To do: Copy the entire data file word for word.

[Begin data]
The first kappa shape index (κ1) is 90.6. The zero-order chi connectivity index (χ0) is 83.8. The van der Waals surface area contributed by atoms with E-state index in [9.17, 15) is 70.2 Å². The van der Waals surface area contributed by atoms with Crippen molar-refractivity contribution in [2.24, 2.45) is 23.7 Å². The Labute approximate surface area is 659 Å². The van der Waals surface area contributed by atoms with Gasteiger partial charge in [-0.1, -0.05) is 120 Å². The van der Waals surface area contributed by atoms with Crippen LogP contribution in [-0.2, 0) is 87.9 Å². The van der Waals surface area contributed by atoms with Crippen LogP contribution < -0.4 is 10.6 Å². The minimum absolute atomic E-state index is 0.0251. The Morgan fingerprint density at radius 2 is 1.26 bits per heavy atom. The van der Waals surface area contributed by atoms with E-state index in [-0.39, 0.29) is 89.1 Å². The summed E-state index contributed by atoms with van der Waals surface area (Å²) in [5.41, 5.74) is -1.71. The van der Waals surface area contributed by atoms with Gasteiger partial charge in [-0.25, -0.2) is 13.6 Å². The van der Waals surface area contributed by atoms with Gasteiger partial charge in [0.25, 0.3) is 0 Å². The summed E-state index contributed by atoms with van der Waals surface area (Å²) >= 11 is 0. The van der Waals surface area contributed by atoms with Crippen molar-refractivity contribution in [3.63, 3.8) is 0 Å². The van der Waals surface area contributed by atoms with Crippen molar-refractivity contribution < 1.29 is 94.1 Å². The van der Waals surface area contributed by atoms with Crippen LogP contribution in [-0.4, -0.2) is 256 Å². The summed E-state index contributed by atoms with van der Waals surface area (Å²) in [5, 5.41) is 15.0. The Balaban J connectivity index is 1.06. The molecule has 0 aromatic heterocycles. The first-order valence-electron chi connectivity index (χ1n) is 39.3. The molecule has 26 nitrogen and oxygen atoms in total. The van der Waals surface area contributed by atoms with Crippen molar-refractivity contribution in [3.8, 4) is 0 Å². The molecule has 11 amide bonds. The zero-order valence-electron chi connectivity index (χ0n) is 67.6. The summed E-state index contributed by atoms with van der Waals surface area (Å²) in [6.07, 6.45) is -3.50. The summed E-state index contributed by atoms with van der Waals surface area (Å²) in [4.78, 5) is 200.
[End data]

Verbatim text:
The first kappa shape index (κ1) is 90.6. The zero-order chi connectivity index (χ0) is 83.8. The van der Waals surface area contributed by atoms with E-state index in [9.17, 15) is 70.2 Å². The van der Waals surface area contributed by atoms with Crippen molar-refractivity contribution in [2.24, 2.45) is 23.7 Å². The Labute approximate surface area is 659 Å². The van der Waals surface area contributed by atoms with Gasteiger partial charge in [-0.1, -0.05) is 120 Å². The van der Waals surface area contributed by atoms with Crippen LogP contribution in [-0.2, 0) is 87.9 Å². The van der Waals surface area contributed by atoms with Crippen LogP contribution < -0.4 is 10.6 Å². The minimum absolute atomic E-state index is 0.0251. The Morgan fingerprint density at radius 2 is 1.26 bits per heavy atom. The van der Waals surface area contributed by atoms with E-state index in [-0.39, 0.29) is 89.1 Å². The summed E-state index contributed by atoms with van der Waals surface area (Å²) in [5.41, 5.74) is -1.71. The van der Waals surface area contributed by atoms with Gasteiger partial charge in [-0.25, -0.2) is 13.6 Å². The van der Waals surface area contributed by atoms with Gasteiger partial charge in [0.25, 0.3) is 0 Å². The summed E-state index contributed by atoms with van der Waals surface area (Å²) >= 11 is 0. The van der Waals surface area contributed by atoms with Crippen molar-refractivity contribution in [3.63, 3.8) is 0 Å². The van der Waals surface area contributed by atoms with Crippen molar-refractivity contribution < 1.29 is 94.1 Å². The van der Waals surface area contributed by atoms with Crippen LogP contribution in [-0.4, -0.2) is 256 Å². The summed E-state index contributed by atoms with van der Waals surface area (Å²) in [5, 5.41) is 15.0. The Balaban J connectivity index is 1.06. The molecule has 0 aromatic heterocycles. The first-order valence-electron chi connectivity index (χ1n) is 39.3. The molecule has 26 nitrogen and oxygen atoms in total. The van der Waals surface area contributed by atoms with Crippen molar-refractivity contribution in [3.8, 4) is 0 Å². The molecule has 11 amide bonds. The zero-order valence-electron chi connectivity index (χ0n) is 67.6. The summed E-state index contributed by atoms with van der Waals surface area (Å²) in [6.07, 6.45) is -3.50. The summed E-state index contributed by atoms with van der Waals surface area (Å²) in [4.78, 5) is 200.